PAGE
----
Precisely what will happen with two downtown Cedar Rapids office buildings central to a yearslong financial dispute is unclear.
Deutsche Bank in June 2017 sued entities that own the three-story building at 600 Third Ave. SE and the five-story Town Center at 221 Third Ave. SE to begin foreclosure proceedings.
The 600 address houses Wellmark Blue Cross and Blue Shield, Clifton Larson Allen and Morgan Stanley. Town Center currently is home to digital marketing company Hibu, RBC Wealth Management, Palmer Group and Terry Lockridge and Dunn.
As trustee, the bank argued that Second Progression LLC, which owns the Wellmark building, and Second Succession LLC, which owns four parcels that include the Town Center building, were in default of a $25 million loan.
The two LLCs, both subsidiaries of the same Lexington, Ky., holding company, used those funds to purchase the properties from prominent Cedar Rapids developer Steve Emerson in late 2013.
Roscoe-Danial Holdings owns 75 percent of Second Progression and 70 percent of Second Succession, while Emerson’s SLE Investments owns the balance of both entities, according to court records.
Among Deutsche Bank’s claims against the borrowers were that they failed to make loan payments on time and didn’t get the bank’s approval before commissioning more than $2 million in Town Center renovations, which led to liens when the borrowers failed to pay.
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The owners also kept the bank out of the loop on tenant lease changes for Town Center, including when they agreed to terminate then-Rockwell Collins’ lease there and entered into a new lease for that space with Hibu, Deutsche Bank alleged.
A judge in June 2017 appointed Cushman and Wakefield Iowa Commercial Advisors in West Des Moines to manage the properties and, in April 2019, issued a foreclosure judgment on them.
A public auction for both the Wellmark and Town Center buildings originally was scheduled for July 30 at the Linn County Sheriff’s Office.
As of July 2019, the borrowers owed $30.6 million from a principal loan payment, interest and late fees, court records show.
Legal moves from Second Progression and Second Succession were the cause of some delays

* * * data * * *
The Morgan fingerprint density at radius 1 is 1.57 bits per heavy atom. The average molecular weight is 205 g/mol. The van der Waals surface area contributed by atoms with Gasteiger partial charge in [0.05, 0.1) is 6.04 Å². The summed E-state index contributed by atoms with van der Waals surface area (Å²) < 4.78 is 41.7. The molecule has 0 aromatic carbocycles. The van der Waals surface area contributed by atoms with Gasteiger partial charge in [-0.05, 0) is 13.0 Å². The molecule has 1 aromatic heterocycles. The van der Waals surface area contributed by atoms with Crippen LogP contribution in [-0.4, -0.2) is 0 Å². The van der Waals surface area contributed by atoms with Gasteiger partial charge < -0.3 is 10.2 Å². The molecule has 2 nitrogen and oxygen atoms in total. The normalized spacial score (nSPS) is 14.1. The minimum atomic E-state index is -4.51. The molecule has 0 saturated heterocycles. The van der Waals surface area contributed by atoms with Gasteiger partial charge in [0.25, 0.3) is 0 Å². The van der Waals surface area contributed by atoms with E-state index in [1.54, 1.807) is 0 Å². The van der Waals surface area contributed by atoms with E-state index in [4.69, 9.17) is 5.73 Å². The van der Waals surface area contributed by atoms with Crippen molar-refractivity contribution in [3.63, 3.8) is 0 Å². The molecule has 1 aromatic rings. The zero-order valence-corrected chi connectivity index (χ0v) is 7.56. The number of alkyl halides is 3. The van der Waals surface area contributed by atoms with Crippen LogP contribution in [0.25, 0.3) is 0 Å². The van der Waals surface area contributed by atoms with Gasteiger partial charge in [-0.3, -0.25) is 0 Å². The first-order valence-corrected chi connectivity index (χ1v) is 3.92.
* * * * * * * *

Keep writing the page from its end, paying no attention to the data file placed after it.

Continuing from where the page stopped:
The day before the rescheduled public auction, on Sept. 11, Second Progression filed for bankruptcy in the U.S. Bankruptcy Court for the Northern District of Iowa, resulting in the sale’s cancellation.
Second Succession and two guarantors of the $25 million loan followed suit two days later.
Deutsche Bank’s attorneys pushed back, arguing that the LLCs had filed in “bad faith” to delay the sheriff’s sale and keep the bank “from realizing value from its security interest” in the two office buildings.
“Notwithstanding all of this, the property is well under-water and its value is less than the amount owed” to the bank, Deutsche Bank’s attorneys said in a federal court filing.
The Wellmark building has an assessed value of $4.8 million, while the Town Center properties have a total assessed value of $14.3 million, city property records show.
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The bank attorneys noted that the building owners previously filed state court motions to halt the scheduled August sheriff’s sale, prompting its postponement until September, before the court ordered there was “no basis” to stay the proceedings.
The bankruptcy cases later were dismissed, but not before a planned Sept. 16 trial for the foreclosure was canceled.
Attorneys in the case now could agree to a new trial date at a Jan. 16 scheduling conference.
Deutsche Bank said in court filings the borrowers owe it at least $11 million in damages from “numerous” defaults under the loan documents.
Second Progression and Second Succession have counterclaims pending against Deutsche Bank and loan servicer Wells Fargo, alleging that breaches of contract and fiduciary duty led it to fall behind on mortgage payments.
And Emerson said Tuesday he still is seeking nearly $2 million his company, Aspect Inc., is owed for building out Town Center’s middle three stories between November 2016 and April 2017 so Hibu could take over Rockwell’s space.
Deutsche Bank is entitled to recoup money owed before other claimants, per the court’s foreclosure judgment.
Still, what started as Aspect’s mechanic’s lien against Second Succession evolved to include counterclaims against Deutsche Bank, including for unjust enrichment, as Emerson said the bank profits from Aspect’s unpaid work through Hibu’s monthly rent payments.
“I’m still going to be trying to chase (the $2 million) because I haven’t been paid,” he said. “Even if they sell the building in a sheriff’s sale, technically, they’re selling the improvements I’ve never been paid for. If they get $10 million, $2 million of that is improvements I put in the building.”
Sales of the two buildings would not result in any changes for tenant leases, Emerson said.
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